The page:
NFTs: What are they and why are charities using them?

Charities are increasingly considering expanding their use of blockchain technology in their fundraising.

Already charities inviting donations using blockchain powered crypto currency.

Now they are adopting the technology, which creates unique or trackable digital codes, to carry out fundraising auctions and sales of NFTs.

But using NFTs in fundraising is not without problems, particularly environmental concerns, as World Wildlife Fund UK (WWF UK) found out after launching an NFT fundraiser earlier this month.

Here we explain what NFTs and the benefits and pitfalls for charities.

What are NFTs

NFTs stands for non-fungible token and is a form of crypto technology that gives items value. One of the most common uses is for digital art, whereby the holder of the non-fungible token for the item is the unique owner, in the same way the only Mona Lisa by Leonardo Da Vinci is in the Louvre in Paris.

Blockchain technology, which is used to create the unique code, is used in a different way for cryptocurrency. While NFTs are non-fungible which means unique, crypto currencies such as Bitcoin are fungible, as they can be traded for another unit of the currency.

Benefits for charities…

A key benefit for charities is that it opens a new form of fundraising, by staging charity auctions and sales of digital items.

Among NFT fundraising pioneers is youth charity One Young World.

It is collaborating with NFT specialist artist Soy Fira to sell and auction five crypto-art pieces to help fund scholarships for young people to attend the charity’s summit later this year in Toyko.

It is looking to raise £15,000 through the sale of the art, which is via digital marketplace OpenSea.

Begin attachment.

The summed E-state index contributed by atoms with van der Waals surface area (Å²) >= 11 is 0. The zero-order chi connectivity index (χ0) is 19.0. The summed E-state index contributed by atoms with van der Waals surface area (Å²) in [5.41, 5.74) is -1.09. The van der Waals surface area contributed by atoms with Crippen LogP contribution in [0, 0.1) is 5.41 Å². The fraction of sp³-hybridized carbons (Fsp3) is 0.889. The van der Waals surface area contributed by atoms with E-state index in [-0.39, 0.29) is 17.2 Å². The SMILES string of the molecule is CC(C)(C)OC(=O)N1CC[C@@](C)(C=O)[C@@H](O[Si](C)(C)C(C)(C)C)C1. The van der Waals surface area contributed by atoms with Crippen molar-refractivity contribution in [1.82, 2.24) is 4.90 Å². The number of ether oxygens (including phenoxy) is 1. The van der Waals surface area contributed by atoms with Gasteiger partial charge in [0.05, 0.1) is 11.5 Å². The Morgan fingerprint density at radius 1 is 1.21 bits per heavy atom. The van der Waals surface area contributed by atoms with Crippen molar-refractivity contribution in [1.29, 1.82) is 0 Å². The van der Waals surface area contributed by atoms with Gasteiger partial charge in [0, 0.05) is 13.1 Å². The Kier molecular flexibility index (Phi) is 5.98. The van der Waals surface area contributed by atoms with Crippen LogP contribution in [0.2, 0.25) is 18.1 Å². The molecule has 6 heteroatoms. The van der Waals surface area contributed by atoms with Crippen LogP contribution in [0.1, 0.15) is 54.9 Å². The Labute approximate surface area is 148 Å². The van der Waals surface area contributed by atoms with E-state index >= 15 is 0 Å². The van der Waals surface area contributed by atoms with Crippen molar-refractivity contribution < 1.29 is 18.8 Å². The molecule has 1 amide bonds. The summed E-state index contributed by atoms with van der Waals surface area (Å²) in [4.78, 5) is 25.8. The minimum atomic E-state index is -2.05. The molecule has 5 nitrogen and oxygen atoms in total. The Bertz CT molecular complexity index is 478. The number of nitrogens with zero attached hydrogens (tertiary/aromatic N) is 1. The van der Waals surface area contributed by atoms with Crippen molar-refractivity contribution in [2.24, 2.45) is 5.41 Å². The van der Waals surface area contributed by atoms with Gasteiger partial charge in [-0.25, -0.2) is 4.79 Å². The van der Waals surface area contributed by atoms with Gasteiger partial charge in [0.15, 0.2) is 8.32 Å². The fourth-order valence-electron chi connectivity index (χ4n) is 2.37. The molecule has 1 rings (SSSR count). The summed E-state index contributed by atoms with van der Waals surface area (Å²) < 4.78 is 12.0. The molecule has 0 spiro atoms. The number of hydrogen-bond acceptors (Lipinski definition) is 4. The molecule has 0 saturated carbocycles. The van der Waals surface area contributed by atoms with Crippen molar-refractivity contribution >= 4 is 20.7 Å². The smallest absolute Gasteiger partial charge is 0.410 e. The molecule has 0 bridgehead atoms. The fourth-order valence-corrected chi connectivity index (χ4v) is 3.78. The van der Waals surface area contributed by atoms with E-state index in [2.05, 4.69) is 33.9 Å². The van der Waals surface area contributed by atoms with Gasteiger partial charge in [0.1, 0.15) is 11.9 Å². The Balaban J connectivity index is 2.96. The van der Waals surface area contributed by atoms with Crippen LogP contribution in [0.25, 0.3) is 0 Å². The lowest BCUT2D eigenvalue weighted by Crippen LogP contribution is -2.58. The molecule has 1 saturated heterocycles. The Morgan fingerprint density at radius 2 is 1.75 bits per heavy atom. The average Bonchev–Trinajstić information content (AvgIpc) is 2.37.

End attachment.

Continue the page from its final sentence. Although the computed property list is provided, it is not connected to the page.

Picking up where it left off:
“As a charity, it is important for us to consider the ways we can innovate our fundraising efforts through the use of technology,” said One Young World founder David Jones.

…and the pitfalls

Among the chief concerns of using NFTs is their environmental impact. A large amount of energy is used to create the unique token or crypto currency blockchain.

It is estimated that one transaction that uses the Ethereum crypto currency has the same level of carbon emissions as several thousand Visa card transactions.

Such concerns can result in a backlash around the ethics of a charity using such environmentally unfriendly technology. This is particularly the case for conservation charities.

Earlier this month WWF UK launched its #WWFTokensForNature fundraiser using the same of NFTs using the #OxPolygon blockchain platform.

The charity claimed each transaction “has the equivalent carbon emissions of a glass of tap water”.

But environmentalists and academics remain unconvinced and have taken to social media to protest. Computing and social responsibility expert Dr Catherine Flick of Leicester’s De Montfort University and journalist and campaigner George Monbiot are among those to raise concerns on social media around WWF’s move.



Chartered Institute of Fundraising head of policy and external affairs Daniel Fluskey urges charities to ensure that any transaction or donation is in their best interest and carry out due diligence to ensure it is lawful.



The NCVO, in its Road Ahead 2022 report, also urges charities to be cautious around using blockchain technology.

This is particularly the case for NFTs, especially until the environmental impact of the technology can be addressed.

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